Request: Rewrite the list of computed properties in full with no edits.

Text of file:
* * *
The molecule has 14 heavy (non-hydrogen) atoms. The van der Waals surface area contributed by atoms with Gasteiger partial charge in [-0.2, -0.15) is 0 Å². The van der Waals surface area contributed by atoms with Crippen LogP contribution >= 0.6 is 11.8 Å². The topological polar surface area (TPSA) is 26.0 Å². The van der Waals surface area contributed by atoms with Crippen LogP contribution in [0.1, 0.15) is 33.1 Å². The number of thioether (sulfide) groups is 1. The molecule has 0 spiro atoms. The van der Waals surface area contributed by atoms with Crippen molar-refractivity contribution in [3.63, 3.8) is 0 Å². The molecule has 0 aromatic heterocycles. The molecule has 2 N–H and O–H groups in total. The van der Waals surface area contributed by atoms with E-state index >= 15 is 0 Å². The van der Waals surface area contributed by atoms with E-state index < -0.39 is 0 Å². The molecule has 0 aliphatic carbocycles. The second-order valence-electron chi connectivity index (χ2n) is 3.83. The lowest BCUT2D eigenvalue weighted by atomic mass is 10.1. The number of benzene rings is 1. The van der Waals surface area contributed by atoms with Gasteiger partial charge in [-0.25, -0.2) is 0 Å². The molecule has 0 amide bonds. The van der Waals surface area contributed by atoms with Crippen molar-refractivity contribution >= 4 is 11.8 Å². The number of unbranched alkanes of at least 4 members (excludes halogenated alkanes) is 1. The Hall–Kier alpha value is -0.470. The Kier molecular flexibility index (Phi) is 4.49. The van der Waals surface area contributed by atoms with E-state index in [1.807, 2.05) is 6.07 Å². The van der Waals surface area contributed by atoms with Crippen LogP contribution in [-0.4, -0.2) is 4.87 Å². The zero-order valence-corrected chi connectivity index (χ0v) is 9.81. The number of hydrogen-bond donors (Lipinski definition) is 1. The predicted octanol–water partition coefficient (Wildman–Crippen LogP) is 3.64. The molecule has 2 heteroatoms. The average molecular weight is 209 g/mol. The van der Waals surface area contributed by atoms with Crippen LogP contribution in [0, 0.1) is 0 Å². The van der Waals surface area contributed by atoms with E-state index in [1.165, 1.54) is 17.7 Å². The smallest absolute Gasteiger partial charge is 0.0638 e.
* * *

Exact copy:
The molecule has 14 heavy (non-hydrogen) atoms. The van der Waals surface area contributed by atoms with Gasteiger partial charge in [-0.2, -0.15) is 0 Å². The van der Waals surface area contributed by atoms with Crippen LogP contribution >= 0.6 is 11.8 Å². The topological polar surface area (TPSA) is 26.0 Å². The van der Waals surface area contributed by atoms with Crippen LogP contribution in [0.1, 0.15) is 33.1 Å². The number of thioether (sulfide) groups is 1. The molecule has 0 spiro atoms. The van der Waals surface area contributed by atoms with Crippen molar-refractivity contribution in [3.63, 3.8) is 0 Å². The molecule has 0 aromatic heterocycles. The molecule has 2 N–H and O–H groups in total. The van der Waals surface area contributed by atoms with E-state index >= 15 is 0 Å². The van der Waals surface area contributed by atoms with E-state index < -0.39 is 0 Å². The molecule has 0 aliphatic carbocycles. The second-order valence-electron chi connectivity index (χ2n) is 3.83. The lowest BCUT2D eigenvalue weighted by atomic mass is 10.1. The number of benzene rings is 1. The van der Waals surface area contributed by atoms with Gasteiger partial charge in [-0.25, -0.2) is 0 Å². The molecule has 0 amide bonds. The van der Waals surface area contributed by atoms with Crippen molar-refractivity contribution >= 4 is 11.8 Å². The number of unbranched alkanes of at least 4 members (excludes halogenated alkanes) is 1. The Hall–Kier alpha value is -0.470. The Kier molecular flexibility index (Phi) is 4.49. The van der Waals surface area contributed by atoms with E-state index in [1.807, 2.05) is 6.07 Å². The van der Waals surface area contributed by atoms with Crippen LogP contribution in [-0.4, -0.2) is 4.87 Å². The zero-order valence-corrected chi connectivity index (χ0v) is 9.81. The number of hydrogen-bond donors (Lipinski definition) is 1. The predicted octanol–water partition coefficient (Wildman–Crippen LogP) is 3.64. The molecule has 2 heteroatoms. The average molecular weight is 209 g/mol. The van der Waals surface area contributed by atoms with Crippen LogP contribution in [0, 0.1) is 0 Å². The van der Waals surface area contributed by atoms with E-state index in [1.165, 1.54) is 17.7 Å². The smallest absolute Gasteiger partial charge is 0.0638 e.